Inositol Lipids and Intracellular Communication

  • Michael John Berridge
Part of the GWUMC Department of Biochemistry Annual Spring Symposia book series (GWUN)


Cells communicate with each other by means of chemical signals such as hormones and neurotransmitters. There has been a major interest in trying to unravel how cells detect these incoming signals and translate the information into the second messengers responsible for regulating many diverse physiological processes. An intracellular communication system based on the products of inositol lipid hydrolysis is central to many cellular control mech anisms. This signaling pathway is particularly responsible for altering the intracellular level of calcium, which is the major theme of this article. Initially, I shall examine how cells synthesize and hydrolyze the inositol lipid responsible for generating the second messengers inositol-1,4,5-trisphosphate (Insl,4,5P3) and diacylglycerol (DG). The way in which these two messengers function to modulate calcium homeostasis will be considered with particular emphasis on how they might interact with each other to produce a highly integrated signaling network. One consequence of such interactions is that the second messengers may oscillate at variable frequencies, which may be an important element in how they mediate their effects. Before considering these more dynamic aspects, it is necessary first to describe some basic biochemical features of this inositol lipid-signaling pathway.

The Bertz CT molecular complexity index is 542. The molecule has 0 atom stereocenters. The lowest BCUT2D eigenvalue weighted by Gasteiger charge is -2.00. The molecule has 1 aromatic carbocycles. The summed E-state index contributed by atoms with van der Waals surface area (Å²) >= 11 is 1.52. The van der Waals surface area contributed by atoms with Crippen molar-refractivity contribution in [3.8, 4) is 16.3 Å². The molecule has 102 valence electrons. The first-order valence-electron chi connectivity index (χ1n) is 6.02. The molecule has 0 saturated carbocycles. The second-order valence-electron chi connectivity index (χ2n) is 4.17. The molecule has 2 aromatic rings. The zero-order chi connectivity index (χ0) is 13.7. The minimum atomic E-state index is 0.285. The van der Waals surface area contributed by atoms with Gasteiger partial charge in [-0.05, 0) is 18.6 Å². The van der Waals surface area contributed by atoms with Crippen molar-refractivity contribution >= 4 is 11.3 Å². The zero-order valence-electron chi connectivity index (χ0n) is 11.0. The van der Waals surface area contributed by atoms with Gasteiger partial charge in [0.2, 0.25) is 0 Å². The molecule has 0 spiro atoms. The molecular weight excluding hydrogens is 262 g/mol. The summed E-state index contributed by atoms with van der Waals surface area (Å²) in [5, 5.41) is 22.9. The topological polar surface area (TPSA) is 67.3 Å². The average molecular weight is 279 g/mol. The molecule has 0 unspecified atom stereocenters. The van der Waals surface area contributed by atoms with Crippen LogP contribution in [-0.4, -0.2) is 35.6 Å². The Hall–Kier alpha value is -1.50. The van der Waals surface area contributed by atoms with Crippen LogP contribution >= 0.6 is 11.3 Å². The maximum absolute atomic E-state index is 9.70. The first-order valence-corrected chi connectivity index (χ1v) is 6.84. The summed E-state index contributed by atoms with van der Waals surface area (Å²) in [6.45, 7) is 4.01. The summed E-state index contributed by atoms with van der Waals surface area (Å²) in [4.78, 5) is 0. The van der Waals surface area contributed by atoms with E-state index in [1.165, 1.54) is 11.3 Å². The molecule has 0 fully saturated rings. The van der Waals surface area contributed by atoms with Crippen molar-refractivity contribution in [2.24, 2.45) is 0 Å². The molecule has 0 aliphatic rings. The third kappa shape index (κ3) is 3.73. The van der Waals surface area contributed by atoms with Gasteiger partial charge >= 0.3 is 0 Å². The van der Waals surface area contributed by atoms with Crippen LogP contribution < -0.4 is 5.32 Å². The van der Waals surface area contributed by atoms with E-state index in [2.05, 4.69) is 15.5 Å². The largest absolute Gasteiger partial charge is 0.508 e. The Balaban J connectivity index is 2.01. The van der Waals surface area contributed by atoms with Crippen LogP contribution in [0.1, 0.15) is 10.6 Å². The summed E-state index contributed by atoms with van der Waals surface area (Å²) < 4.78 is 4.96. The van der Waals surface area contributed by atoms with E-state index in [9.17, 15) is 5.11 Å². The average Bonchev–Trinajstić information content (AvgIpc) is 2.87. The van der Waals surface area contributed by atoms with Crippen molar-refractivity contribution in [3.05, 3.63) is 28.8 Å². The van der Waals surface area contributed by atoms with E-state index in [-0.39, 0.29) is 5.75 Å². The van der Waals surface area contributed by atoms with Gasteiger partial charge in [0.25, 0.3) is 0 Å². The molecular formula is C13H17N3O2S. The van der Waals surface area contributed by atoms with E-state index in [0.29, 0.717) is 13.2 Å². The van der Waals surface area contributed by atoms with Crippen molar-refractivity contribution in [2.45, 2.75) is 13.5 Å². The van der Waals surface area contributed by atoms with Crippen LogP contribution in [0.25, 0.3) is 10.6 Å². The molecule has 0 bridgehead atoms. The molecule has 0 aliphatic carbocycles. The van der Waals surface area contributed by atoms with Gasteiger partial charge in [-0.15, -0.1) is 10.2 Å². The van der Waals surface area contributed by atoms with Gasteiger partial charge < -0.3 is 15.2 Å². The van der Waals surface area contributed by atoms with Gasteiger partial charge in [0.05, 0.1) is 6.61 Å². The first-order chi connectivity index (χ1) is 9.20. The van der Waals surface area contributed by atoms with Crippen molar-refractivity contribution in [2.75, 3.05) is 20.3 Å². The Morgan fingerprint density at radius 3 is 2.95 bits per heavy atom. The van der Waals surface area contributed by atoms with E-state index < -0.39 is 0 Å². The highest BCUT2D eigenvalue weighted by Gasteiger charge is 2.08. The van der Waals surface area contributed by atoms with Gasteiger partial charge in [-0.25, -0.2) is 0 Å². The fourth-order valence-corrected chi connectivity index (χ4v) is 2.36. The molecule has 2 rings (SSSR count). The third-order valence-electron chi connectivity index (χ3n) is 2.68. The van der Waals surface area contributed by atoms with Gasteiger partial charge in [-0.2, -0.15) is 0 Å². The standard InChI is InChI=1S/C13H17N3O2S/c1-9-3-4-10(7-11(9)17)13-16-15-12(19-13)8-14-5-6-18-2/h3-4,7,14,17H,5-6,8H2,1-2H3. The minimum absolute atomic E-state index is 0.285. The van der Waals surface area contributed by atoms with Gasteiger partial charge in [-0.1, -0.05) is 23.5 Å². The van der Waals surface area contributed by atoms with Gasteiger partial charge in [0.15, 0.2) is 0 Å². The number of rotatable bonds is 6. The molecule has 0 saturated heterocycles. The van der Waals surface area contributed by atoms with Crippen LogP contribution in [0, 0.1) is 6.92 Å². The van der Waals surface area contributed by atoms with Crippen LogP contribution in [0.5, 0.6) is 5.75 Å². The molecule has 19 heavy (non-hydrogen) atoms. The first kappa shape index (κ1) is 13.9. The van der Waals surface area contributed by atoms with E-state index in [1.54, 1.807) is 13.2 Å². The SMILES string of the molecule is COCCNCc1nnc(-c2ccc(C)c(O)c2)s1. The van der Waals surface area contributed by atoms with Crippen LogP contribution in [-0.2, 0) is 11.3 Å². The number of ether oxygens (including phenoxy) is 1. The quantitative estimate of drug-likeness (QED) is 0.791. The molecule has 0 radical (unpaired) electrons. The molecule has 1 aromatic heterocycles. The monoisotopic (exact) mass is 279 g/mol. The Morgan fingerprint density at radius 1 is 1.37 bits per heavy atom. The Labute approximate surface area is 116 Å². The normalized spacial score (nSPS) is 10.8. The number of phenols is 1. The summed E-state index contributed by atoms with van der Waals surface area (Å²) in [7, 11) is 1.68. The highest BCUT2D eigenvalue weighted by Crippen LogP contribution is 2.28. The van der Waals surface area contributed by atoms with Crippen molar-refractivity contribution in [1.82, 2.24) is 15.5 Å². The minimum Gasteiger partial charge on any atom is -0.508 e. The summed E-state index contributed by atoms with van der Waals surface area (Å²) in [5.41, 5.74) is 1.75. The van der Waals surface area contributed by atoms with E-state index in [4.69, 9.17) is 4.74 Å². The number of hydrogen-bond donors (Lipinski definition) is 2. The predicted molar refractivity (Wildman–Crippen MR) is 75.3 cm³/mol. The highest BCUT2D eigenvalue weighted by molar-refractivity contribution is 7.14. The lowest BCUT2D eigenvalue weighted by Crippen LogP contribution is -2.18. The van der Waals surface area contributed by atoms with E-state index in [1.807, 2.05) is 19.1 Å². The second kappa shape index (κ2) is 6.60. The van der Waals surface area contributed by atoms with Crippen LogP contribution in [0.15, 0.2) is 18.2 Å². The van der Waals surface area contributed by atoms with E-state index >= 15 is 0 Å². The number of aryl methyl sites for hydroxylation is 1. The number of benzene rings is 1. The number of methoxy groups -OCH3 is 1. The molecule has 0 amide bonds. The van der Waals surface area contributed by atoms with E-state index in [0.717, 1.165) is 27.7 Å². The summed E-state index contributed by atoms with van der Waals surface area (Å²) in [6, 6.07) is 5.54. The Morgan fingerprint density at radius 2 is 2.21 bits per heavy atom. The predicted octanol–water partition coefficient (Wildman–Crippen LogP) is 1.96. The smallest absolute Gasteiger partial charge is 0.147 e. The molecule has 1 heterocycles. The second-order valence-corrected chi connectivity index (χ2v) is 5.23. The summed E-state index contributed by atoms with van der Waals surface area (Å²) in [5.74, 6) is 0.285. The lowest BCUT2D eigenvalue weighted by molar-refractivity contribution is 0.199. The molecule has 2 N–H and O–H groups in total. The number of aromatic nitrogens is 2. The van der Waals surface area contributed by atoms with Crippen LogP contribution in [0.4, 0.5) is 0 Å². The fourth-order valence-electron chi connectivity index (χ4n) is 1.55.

Endoplasmic Reticulum Phosphatidic Acid Calcium Entry Inositol Trisphosphate External Calcium 
These keywords were added by machine and not by the authors. This process is experimental and the keywords may be updated as the learning algorithm improves.


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Copyright information

© Plenum Press, New York 1989

Authors and Affiliations

  • Michael John Berridge
    • 1
  1. 1.Unit of Insect Neurophysiology and Pharmacology, Department of ZoologyUniversity of CambridgeCambridgeUK

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